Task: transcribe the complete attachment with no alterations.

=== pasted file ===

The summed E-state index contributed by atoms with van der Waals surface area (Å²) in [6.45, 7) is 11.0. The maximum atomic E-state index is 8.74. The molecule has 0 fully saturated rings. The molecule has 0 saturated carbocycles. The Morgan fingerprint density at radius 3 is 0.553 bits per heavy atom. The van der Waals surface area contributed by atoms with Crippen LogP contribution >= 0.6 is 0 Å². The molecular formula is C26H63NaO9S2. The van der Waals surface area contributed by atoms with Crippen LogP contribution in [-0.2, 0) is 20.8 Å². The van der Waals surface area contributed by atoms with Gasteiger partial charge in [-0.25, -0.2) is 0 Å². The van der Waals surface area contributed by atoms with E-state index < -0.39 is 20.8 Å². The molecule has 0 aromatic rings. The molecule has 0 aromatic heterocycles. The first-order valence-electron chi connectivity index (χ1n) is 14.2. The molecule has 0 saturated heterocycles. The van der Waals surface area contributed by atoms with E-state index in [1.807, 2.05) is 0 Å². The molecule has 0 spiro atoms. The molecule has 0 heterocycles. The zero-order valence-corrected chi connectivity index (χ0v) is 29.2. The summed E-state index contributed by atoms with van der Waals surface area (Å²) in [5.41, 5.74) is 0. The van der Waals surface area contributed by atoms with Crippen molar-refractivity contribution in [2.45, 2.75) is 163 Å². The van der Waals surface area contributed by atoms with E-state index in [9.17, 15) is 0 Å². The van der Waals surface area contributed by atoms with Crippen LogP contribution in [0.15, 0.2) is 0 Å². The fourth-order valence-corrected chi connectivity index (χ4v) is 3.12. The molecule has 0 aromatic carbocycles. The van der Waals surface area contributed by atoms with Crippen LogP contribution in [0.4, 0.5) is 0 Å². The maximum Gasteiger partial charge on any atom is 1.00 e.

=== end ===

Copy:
The summed E-state index contributed by atoms with van der Waals surface area (Å²) in [6.45, 7) is 11.0. The maximum atomic E-state index is 8.74. The molecule has 0 fully saturated rings. The molecule has 0 saturated carbocycles. The Morgan fingerprint density at radius 3 is 0.553 bits per heavy atom. The van der Waals surface area contributed by atoms with Crippen LogP contribution >= 0.6 is 0 Å². The molecular formula is C26H63NaO9S2. The van der Waals surface area contributed by atoms with Crippen LogP contribution in [-0.2, 0) is 20.8 Å². The van der Waals surface area contributed by atoms with Gasteiger partial charge in [-0.25, -0.2) is 0 Å². The van der Waals surface area contributed by atoms with E-state index < -0.39 is 20.8 Å². The molecule has 0 aromatic rings. The molecule has 0 aromatic heterocycles. The first-order valence-electron chi connectivity index (χ1n) is 14.2. The molecule has 0 saturated heterocycles. The van der Waals surface area contributed by atoms with E-state index in [1.807, 2.05) is 0 Å². The molecule has 0 spiro atoms. The molecule has 0 heterocycles. The zero-order valence-corrected chi connectivity index (χ0v) is 29.2. The summed E-state index contributed by atoms with van der Waals surface area (Å²) in [5.41, 5.74) is 0. The van der Waals surface area contributed by atoms with Crippen molar-refractivity contribution in [2.45, 2.75) is 163 Å². The van der Waals surface area contributed by atoms with E-state index in [9.17, 15) is 0 Å². The van der Waals surface area contributed by atoms with Crippen LogP contribution in [0.15, 0.2) is 0 Å². The fourth-order valence-corrected chi connectivity index (χ4v) is 3.12. The molecule has 0 aromatic carbocycles. The van der Waals surface area contributed by atoms with Crippen LogP contribution in [0.4, 0.5) is 0 Å². The maximum Gasteiger partial charge on any atom is 1.00 e.